Civil War major general under Abraham Lincoln. Organized the Army of the Potomac, and was briefly general-in-chief of the Union Army.

McClellan became the unsuccessful Democratic nominee opposing Lincoln in the 1864 presidential election. He served as the 24th Governor of New Jersey from 1878 to 1881

Civil War general, Governor of New Jersey, Democratic opponent of Abraham Lincoln in the 1864 United States presidential election.

George Brinton Mcclellan MyHeritage släktträd McClellan Web Site, administrerad av Barry Dean McClellan (Kontakt) Born: 3 dec 1826 - Philadelphia, Philadelphia, Pennsylvania, United States D: 29 okt 1885 - Orange, Essex, New Jersey, United States Parents: Dr George Mcclellan, Elizabeth Sophia Steinmetz Mcclellan (born Brinton)

Siblings: Sarah Frederika English (born Mcclellan), John Hill Brinton Mcclellan, Walter Livingston Mcclellan, Arthur S Mcclellan, Mary Phillips Mcclellan, Ann Eunice Mcclellan.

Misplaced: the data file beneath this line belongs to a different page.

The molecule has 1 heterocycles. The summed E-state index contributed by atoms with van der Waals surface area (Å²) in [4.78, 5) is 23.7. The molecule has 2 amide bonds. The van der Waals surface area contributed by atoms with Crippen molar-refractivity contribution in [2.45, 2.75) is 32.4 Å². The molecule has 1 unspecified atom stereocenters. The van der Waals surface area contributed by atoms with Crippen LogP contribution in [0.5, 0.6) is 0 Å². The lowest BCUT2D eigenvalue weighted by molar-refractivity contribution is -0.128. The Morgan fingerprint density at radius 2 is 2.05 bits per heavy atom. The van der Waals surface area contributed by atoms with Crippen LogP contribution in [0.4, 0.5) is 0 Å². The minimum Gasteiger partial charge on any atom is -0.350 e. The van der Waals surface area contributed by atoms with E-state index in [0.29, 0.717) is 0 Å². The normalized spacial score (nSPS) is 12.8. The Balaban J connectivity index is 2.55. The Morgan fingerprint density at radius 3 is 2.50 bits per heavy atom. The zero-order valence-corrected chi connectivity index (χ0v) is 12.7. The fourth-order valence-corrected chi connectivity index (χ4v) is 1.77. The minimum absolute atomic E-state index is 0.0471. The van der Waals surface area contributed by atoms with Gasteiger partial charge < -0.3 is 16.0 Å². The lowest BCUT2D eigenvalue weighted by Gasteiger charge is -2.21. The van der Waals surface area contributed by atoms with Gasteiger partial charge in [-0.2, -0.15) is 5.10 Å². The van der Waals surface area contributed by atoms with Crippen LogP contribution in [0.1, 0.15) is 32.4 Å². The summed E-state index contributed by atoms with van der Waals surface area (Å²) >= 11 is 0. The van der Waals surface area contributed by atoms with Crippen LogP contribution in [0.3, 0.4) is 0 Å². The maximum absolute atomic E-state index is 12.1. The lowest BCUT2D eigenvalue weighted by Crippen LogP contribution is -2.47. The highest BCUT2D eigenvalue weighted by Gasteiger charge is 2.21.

Wife: Mary Ellen Mcclellan (born Marcy). Marriage: 22 maj 1860

 New York, New York, New York, United States

Children: John James Mclellan, Arthur Mcclellan, Mary May Desprey (born Mcclellan), George Brinton Mcclellan, Frederica McClellan.

George Brinton McClellan (December 3, 1826 – October 29, 1885) was an American soldier, civil engineer, railroad executive, and politician. A graduate of West Point, McClellan served with distinction during the Mexican-American War, and later left the Army to work in railroads until the outbreak of the American Civil War. Early in the war, McClellan was appointed to the rank of major general and played an important role in raising a well-trained and organized army, which would become the Army of the Potomac; he served a brief period (November 1861 to March 1862) as general-in-chief of the Union Army. Although McClellan was meticulous in his planning and preparations, these very characteristics hampered his ability to challenge aggressive opponents in a fast-moving battlefield environment. He chronically overestimated the strength of enemy units and was reluctant to apply principles of mass, frequently leaving large portions of his army unengaged at decisive points.